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INTERVIEW: When you hear the name DoubleVision, you may think it’s a byproduct of too much drinking. Instead, DoubleVision is a singing duo of identical twins from South Australia. Recording in a country-pop style, Candice and Nadinne are making waves down under and having a blast doing so.

G: What’s the first music you remember hearing?

Nadinne: That would be Roy Orbison, Bobby Vinton, Elvis, Gene Pitney, Barbra Streisand. All the oldies!

G: You heard music at home, in the car. . . where?”

DoubleVisionCandice: On the road. Our Mum used to do a lot of traveling. She had a transport company.

G: Was she a trucker?

Nadinne: No, she wasn’t a truckie! She had to go to meetings, etc. She would bundle us in the car and off we would go, usually on the interstate, with music all the way there and home.

Candice: We knew and sung along to Bobby Vinton songs, Roy Orbison and Elvis by the time we were about 10 years old.

Nadinne: Our Mum loved the early rock n roll stuff from the 60s.

Candice: We grew up on that.

G: Did that change over the years?

Nadinne: It was when Shania Twain came out that we took an interest in modern country. We used to sing all of her songs. Know them all! We started having guitar lessons at around 16 and that’s when we got our first guitars. We aren’t as good as some but we get by. Hmmm, should we admit that?

Candice: We can carry a tune with them and use them for songwriting.

Nadinne: Yeah, and we’ve used them on stage, so good enough to play when performing but we prefer the band play.

G: When did you start performing publicly?

Nadinne: We were in school choirs and started having professional vocal tuition at around the age of 12. Our very first public performance as a duet away from the school environment was at a Boys College!

Candice: Later we were asked to sing at the Pimpinio Country Music Festival.

G: How much later?

Candice: We were 14.

Nadinne: That was a tiny little town. If you blink you’d miss it, but people from miles around used to go to the festival. The response was overwhelmingly supportive and everything has taken off for us from there.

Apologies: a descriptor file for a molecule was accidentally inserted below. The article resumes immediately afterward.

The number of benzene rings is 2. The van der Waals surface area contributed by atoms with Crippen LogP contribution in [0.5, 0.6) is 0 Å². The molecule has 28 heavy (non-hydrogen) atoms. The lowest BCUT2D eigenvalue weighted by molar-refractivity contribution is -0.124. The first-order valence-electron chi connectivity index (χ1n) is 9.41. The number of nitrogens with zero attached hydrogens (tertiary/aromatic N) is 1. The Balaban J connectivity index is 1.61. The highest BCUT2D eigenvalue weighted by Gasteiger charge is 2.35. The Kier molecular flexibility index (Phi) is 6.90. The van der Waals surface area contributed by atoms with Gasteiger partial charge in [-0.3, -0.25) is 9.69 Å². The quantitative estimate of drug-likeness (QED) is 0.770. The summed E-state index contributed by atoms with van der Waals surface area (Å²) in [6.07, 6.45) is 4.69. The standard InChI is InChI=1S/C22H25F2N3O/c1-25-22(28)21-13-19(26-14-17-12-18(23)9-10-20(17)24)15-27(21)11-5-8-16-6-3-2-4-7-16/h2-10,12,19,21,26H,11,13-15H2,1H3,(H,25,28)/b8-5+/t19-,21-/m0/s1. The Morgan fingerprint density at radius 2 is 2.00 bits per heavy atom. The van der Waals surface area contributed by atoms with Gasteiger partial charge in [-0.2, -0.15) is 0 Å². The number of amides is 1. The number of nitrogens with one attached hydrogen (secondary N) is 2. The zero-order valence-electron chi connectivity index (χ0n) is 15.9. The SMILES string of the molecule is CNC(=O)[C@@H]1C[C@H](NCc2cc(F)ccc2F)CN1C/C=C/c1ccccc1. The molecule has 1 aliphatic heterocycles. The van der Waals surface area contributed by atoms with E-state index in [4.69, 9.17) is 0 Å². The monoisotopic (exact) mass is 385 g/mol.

G: How about your instruments?

Candice: We didn’t pick up a guitar until we were about 16. Our passion was, and still is, singing.

Nadinne: We also used to sing quite a lot of duets for the schools we were in throughout the years at assemblies and any special occasions to do with school. We went to a campus where there were three separate schools and we were always asked to perform for the different schools for their special events. We’ve sung at various Country Music Festivals and Clubs.

G: When did you first try songwriting?

Nadinne: We first took an interest in songwriting when we were 16. Our Mum entered us in an International songwriting competition. At around the same time we met a musician named Richard Davidson, who has since become our record producer and very good friend.

Candice: Richard is now owner of RDMS recording studio, and recorded a demo of our very first completed song called ‘Never Look Back’ in June of 2000.

Nadinne: Richard suggested to us that we enter the song in SCALA’s (Songwriters, Composers And Lyricists Association) annual National and International songwriting competition.

Candice: We later forgot all about it, not thinking we would get anywhere. And studying for end-of-year exams made it easy to forget.

Nadinne: After a month or so we received an invite to go to the awards but it was getting close to exam time so declined. Then, a couple weeks later we got a phone call. It was one of the organizers asking if we were going to the awards, we told her no and she said that the numbers for audience were very low and could we please try to find some time and come for a couple of hours? Award night was that same night!! So we talked it over with our Mum and she took us to Adelaide where the awards were held. We didn’t know anyone there all we were thinking of was our study.

Candice: And tired!

Nadinne: But we stayed anyway.

Candice: There were a lot more people than we expected there and we wondered why she wanted us to come. We were just about to leave when they announced that they were going to present the award for the Demo section.

Nadinne: Which is what we entered, so we thought we’d hang around and see who won….. It was us! We won a professional recording of our song. Which we thought turned out disastrous! That was done at a different studio to where we normally record.

G: Can you talk a little about how you view the music industry?